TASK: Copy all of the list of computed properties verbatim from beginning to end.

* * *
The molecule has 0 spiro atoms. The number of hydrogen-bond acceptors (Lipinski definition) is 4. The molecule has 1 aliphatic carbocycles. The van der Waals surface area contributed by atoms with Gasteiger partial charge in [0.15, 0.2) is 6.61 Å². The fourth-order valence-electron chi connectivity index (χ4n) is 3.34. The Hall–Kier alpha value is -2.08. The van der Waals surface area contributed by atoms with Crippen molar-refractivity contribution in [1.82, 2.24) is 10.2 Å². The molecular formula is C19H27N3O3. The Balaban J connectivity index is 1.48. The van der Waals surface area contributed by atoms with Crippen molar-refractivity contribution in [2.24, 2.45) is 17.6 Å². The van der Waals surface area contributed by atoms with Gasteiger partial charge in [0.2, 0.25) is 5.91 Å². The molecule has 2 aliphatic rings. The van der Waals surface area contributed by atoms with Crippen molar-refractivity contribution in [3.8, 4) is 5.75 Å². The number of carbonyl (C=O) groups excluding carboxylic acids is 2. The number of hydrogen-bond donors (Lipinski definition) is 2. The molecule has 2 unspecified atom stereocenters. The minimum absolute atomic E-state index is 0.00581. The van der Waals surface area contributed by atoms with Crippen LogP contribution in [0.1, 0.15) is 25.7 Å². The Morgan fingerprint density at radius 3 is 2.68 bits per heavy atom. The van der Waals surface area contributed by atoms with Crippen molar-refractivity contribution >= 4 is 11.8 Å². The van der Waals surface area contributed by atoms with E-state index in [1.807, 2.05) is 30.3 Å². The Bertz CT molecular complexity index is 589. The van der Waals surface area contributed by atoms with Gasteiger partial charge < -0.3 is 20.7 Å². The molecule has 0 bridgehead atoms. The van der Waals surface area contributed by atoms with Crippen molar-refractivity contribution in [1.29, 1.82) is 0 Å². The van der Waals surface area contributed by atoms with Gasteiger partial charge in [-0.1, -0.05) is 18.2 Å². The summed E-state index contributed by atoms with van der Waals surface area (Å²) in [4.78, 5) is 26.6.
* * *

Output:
The molecule has 0 spiro atoms. The number of hydrogen-bond acceptors (Lipinski definition) is 4. The molecule has 1 aliphatic carbocycles. The van der Waals surface area contributed by atoms with Gasteiger partial charge in [0.15, 0.2) is 6.61 Å². The fourth-order valence-electron chi connectivity index (χ4n) is 3.34. The Hall–Kier alpha value is -2.08. The van der Waals surface area contributed by atoms with Crippen molar-refractivity contribution in [1.82, 2.24) is 10.2 Å². The molecular formula is C19H27N3O3. The Balaban J connectivity index is 1.48. The van der Waals surface area contributed by atoms with Crippen molar-refractivity contribution in [2.24, 2.45) is 17.6 Å². The van der Waals surface area contributed by atoms with Gasteiger partial charge in [0.2, 0.25) is 5.91 Å². The molecule has 2 aliphatic rings. The van der Waals surface area contributed by atoms with Crippen molar-refractivity contribution in [3.8, 4) is 5.75 Å². The number of carbonyl (C=O) groups excluding carboxylic acids is 2. The number of hydrogen-bond donors (Lipinski definition) is 2. The molecule has 2 unspecified atom stereocenters. The minimum absolute atomic E-state index is 0.00581. The van der Waals surface area contributed by atoms with Crippen LogP contribution in [0.1, 0.15) is 25.7 Å². The Morgan fingerprint density at radius 3 is 2.68 bits per heavy atom. The van der Waals surface area contributed by atoms with Crippen molar-refractivity contribution >= 4 is 11.8 Å². The van der Waals surface area contributed by atoms with E-state index in [1.807, 2.05) is 30.3 Å². The Bertz CT molecular complexity index is 589. The van der Waals surface area contributed by atoms with Gasteiger partial charge < -0.3 is 20.7 Å². The molecule has 0 bridgehead atoms. The van der Waals surface area contributed by atoms with Crippen molar-refractivity contribution in [1.29, 1.82) is 0 Å². The van der Waals surface area contributed by atoms with Gasteiger partial charge in [-0.1, -0.05) is 18.2 Å². The summed E-state index contributed by atoms with van der Waals surface area (Å²) in [4.78, 5) is 26.6.